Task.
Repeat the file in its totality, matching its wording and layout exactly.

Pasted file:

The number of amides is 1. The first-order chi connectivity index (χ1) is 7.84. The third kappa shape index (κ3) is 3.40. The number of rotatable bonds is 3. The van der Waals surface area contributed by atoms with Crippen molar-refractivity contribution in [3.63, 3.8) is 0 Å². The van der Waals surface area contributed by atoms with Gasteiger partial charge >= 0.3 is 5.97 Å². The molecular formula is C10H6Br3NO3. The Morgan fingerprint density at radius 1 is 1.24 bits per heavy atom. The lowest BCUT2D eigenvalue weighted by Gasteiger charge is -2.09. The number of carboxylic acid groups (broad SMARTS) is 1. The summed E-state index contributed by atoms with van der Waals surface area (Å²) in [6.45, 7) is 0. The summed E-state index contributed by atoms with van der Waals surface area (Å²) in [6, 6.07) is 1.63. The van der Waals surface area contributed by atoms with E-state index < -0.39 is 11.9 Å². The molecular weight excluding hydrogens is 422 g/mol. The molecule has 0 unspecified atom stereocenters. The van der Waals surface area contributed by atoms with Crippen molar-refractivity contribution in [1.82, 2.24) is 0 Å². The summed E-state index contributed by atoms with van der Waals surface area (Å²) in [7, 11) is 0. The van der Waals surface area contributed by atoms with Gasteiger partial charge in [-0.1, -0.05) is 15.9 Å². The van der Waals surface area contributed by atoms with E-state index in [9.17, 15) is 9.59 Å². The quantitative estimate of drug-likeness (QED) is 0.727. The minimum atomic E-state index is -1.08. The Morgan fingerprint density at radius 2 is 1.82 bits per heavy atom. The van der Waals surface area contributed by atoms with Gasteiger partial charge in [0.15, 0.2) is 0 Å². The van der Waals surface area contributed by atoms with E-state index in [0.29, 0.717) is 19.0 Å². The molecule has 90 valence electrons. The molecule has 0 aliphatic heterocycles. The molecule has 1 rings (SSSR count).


The number of amides is 1. The first-order chi connectivity index (χ1) is 7.84. The third kappa shape index (κ3) is 3.40. The number of rotatable bonds is 3. The van der Waals surface area contributed by atoms with Crippen molar-refractivity contribution in [3.63, 3.8) is 0 Å². The van der Waals surface area contributed by atoms with Gasteiger partial charge >= 0.3 is 5.97 Å². The molecular formula is C10H6Br3NO3. The Morgan fingerprint density at radius 1 is 1.24 bits per heavy atom. The lowest BCUT2D eigenvalue weighted by Gasteiger charge is -2.09. The number of carboxylic acid groups (broad SMARTS) is 1. The summed E-state index contributed by atoms with van der Waals surface area (Å²) in [6.45, 7) is 0. The summed E-state index contributed by atoms with van der Waals surface area (Å²) in [6, 6.07) is 1.63. The van der Waals surface area contributed by atoms with E-state index < -0.39 is 11.9 Å². The molecular weight excluding hydrogens is 422 g/mol. The molecule has 0 unspecified atom stereocenters. The van der Waals surface area contributed by atoms with Crippen molar-refractivity contribution in [1.82, 2.24) is 0 Å². The summed E-state index contributed by atoms with van der Waals surface area (Å²) in [7, 11) is 0. The van der Waals surface area contributed by atoms with Gasteiger partial charge in [-0.1, -0.05) is 15.9 Å². The van der Waals surface area contributed by atoms with E-state index in [9.17, 15) is 9.59 Å². The quantitative estimate of drug-likeness (QED) is 0.727. The minimum atomic E-state index is -1.08. The Morgan fingerprint density at radius 2 is 1.82 bits per heavy atom. The van der Waals surface area contributed by atoms with Gasteiger partial charge in [0.15, 0.2) is 0 Å². The van der Waals surface area contributed by atoms with E-state index in [0.29, 0.717) is 19.0 Å². The molecule has 90 valence electrons. The molecule has 0 aliphatic heterocycles. The molecule has 1 rings (SSSR count).